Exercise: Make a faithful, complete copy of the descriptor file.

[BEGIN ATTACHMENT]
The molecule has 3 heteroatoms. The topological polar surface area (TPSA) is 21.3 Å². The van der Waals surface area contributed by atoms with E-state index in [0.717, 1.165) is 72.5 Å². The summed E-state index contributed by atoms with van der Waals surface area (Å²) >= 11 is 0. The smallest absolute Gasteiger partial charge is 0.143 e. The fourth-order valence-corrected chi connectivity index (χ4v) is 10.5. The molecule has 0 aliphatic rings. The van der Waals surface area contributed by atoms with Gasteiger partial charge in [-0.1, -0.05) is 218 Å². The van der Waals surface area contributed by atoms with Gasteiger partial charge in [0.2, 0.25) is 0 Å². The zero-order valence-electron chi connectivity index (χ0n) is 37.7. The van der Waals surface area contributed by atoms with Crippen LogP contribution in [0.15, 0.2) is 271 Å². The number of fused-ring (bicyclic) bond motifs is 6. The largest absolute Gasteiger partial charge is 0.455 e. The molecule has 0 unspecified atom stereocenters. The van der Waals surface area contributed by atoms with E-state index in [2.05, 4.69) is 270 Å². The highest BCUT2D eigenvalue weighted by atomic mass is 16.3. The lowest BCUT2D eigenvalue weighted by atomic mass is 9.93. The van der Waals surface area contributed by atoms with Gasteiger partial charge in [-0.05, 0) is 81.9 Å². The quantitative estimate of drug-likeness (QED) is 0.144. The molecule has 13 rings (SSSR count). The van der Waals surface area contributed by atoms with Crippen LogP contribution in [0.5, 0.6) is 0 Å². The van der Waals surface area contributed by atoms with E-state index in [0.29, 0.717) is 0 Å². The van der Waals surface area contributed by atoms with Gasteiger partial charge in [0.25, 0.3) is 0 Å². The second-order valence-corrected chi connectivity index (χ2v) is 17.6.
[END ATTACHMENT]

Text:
The molecule has 3 heteroatoms. The topological polar surface area (TPSA) is 21.3 Å². The van der Waals surface area contributed by atoms with E-state index in [0.717, 1.165) is 72.5 Å². The summed E-state index contributed by atoms with van der Waals surface area (Å²) >= 11 is 0. The smallest absolute Gasteiger partial charge is 0.143 e. The fourth-order valence-corrected chi connectivity index (χ4v) is 10.5. The molecule has 0 aliphatic rings. The van der Waals surface area contributed by atoms with Gasteiger partial charge in [-0.1, -0.05) is 218 Å². The van der Waals surface area contributed by atoms with Gasteiger partial charge in [0.2, 0.25) is 0 Å². The zero-order valence-electron chi connectivity index (χ0n) is 37.7. The van der Waals surface area contributed by atoms with Crippen LogP contribution in [0.15, 0.2) is 271 Å². The number of fused-ring (bicyclic) bond motifs is 6. The largest absolute Gasteiger partial charge is 0.455 e. The molecule has 0 unspecified atom stereocenters. The van der Waals surface area contributed by atoms with E-state index in [2.05, 4.69) is 270 Å². The highest BCUT2D eigenvalue weighted by atomic mass is 16.3. The lowest BCUT2D eigenvalue weighted by atomic mass is 9.93. The van der Waals surface area contributed by atoms with Gasteiger partial charge in [-0.05, 0) is 81.9 Å². The quantitative estimate of drug-likeness (QED) is 0.144. The molecule has 13 rings (SSSR count). The van der Waals surface area contributed by atoms with Crippen LogP contribution in [0.5, 0.6) is 0 Å². The van der Waals surface area contributed by atoms with E-state index in [0.29, 0.717) is 0 Å². The van der Waals surface area contributed by atoms with Gasteiger partial charge in [0.25, 0.3) is 0 Å². The second-order valence-corrected chi connectivity index (χ2v) is 17.6.